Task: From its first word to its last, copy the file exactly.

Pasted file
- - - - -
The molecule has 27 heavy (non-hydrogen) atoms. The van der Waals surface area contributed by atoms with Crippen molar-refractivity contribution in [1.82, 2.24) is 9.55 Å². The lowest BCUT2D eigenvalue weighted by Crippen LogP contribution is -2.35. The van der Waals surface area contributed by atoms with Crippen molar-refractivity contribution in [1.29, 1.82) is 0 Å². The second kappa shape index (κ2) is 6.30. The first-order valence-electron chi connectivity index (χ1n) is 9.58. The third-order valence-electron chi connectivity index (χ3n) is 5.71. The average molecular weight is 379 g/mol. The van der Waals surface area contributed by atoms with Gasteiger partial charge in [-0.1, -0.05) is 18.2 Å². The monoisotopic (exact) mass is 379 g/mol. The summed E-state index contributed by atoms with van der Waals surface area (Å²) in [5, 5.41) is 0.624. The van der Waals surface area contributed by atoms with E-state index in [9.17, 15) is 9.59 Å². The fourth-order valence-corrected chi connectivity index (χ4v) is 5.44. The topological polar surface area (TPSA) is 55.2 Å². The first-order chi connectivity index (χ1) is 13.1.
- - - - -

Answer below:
The molecule has 27 heavy (non-hydrogen) atoms. The van der Waals surface area contributed by atoms with Crippen molar-refractivity contribution in [1.82, 2.24) is 9.55 Å². The lowest BCUT2D eigenvalue weighted by Crippen LogP contribution is -2.35. The van der Waals surface area contributed by atoms with Crippen molar-refractivity contribution in [1.29, 1.82) is 0 Å². The second kappa shape index (κ2) is 6.30. The first-order valence-electron chi connectivity index (χ1n) is 9.58. The third-order valence-electron chi connectivity index (χ3n) is 5.71. The average molecular weight is 379 g/mol. The van der Waals surface area contributed by atoms with Gasteiger partial charge in [-0.1, -0.05) is 18.2 Å². The monoisotopic (exact) mass is 379 g/mol. The summed E-state index contributed by atoms with van der Waals surface area (Å²) in [5, 5.41) is 0.624. The van der Waals surface area contributed by atoms with E-state index in [9.17, 15) is 9.59 Å². The fourth-order valence-corrected chi connectivity index (χ4v) is 5.44. The topological polar surface area (TPSA) is 55.2 Å². The first-order chi connectivity index (χ1) is 13.1.